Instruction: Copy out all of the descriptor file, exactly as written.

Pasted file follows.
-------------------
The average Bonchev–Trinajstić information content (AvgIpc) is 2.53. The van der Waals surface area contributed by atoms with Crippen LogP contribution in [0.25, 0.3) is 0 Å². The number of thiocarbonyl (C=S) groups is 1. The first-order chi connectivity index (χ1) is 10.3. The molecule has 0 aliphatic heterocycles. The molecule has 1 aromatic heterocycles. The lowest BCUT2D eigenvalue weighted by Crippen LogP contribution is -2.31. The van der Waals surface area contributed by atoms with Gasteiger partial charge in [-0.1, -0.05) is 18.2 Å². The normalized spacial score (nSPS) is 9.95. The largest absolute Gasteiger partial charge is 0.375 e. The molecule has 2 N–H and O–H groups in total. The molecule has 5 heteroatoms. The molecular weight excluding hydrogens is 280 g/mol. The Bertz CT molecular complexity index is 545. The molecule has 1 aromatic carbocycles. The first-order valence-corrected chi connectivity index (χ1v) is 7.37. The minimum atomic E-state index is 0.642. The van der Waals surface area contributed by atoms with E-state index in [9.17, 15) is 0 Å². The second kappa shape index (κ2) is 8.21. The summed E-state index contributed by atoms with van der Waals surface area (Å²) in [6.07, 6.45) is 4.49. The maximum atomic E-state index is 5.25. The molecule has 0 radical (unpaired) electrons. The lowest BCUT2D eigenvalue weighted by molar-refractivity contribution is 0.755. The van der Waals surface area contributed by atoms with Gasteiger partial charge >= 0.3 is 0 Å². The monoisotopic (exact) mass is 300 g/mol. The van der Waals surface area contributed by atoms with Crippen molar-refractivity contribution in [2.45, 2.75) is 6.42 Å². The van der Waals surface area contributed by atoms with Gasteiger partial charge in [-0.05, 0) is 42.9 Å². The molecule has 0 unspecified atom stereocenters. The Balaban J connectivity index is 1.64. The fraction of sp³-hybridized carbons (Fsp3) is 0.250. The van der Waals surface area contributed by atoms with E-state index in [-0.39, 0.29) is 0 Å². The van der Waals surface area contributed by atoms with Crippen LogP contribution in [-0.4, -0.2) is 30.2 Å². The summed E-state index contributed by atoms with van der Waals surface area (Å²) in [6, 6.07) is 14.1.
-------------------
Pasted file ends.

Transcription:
The average Bonchev–Trinajstić information content (AvgIpc) is 2.53. The van der Waals surface area contributed by atoms with Crippen LogP contribution in [0.25, 0.3) is 0 Å². The number of thiocarbonyl (C=S) groups is 1. The first-order chi connectivity index (χ1) is 10.3. The molecule has 0 aliphatic heterocycles. The molecule has 1 aromatic heterocycles. The lowest BCUT2D eigenvalue weighted by Crippen LogP contribution is -2.31. The van der Waals surface area contributed by atoms with Gasteiger partial charge in [-0.1, -0.05) is 18.2 Å². The normalized spacial score (nSPS) is 9.95. The largest absolute Gasteiger partial charge is 0.375 e. The molecule has 2 N–H and O–H groups in total. The molecule has 5 heteroatoms. The molecular weight excluding hydrogens is 280 g/mol. The Bertz CT molecular complexity index is 545. The molecule has 1 aromatic carbocycles. The first-order valence-corrected chi connectivity index (χ1v) is 7.37. The minimum atomic E-state index is 0.642. The van der Waals surface area contributed by atoms with E-state index in [9.17, 15) is 0 Å². The second kappa shape index (κ2) is 8.21. The summed E-state index contributed by atoms with van der Waals surface area (Å²) in [6.07, 6.45) is 4.49. The maximum atomic E-state index is 5.25. The molecule has 0 radical (unpaired) electrons. The lowest BCUT2D eigenvalue weighted by molar-refractivity contribution is 0.755. The van der Waals surface area contributed by atoms with Gasteiger partial charge >= 0.3 is 0 Å². The monoisotopic (exact) mass is 300 g/mol. The van der Waals surface area contributed by atoms with Crippen molar-refractivity contribution in [2.45, 2.75) is 6.42 Å². The van der Waals surface area contributed by atoms with Gasteiger partial charge in [-0.05, 0) is 42.9 Å². The molecule has 0 unspecified atom stereocenters. The Balaban J connectivity index is 1.64. The fraction of sp³-hybridized carbons (Fsp3) is 0.250. The van der Waals surface area contributed by atoms with E-state index in [-0.39, 0.29) is 0 Å². The van der Waals surface area contributed by atoms with Crippen LogP contribution in [-0.4, -0.2) is 30.2 Å². The summed E-state index contributed by atoms with van der Waals surface area (Å²) in [6, 6.07) is 14.1.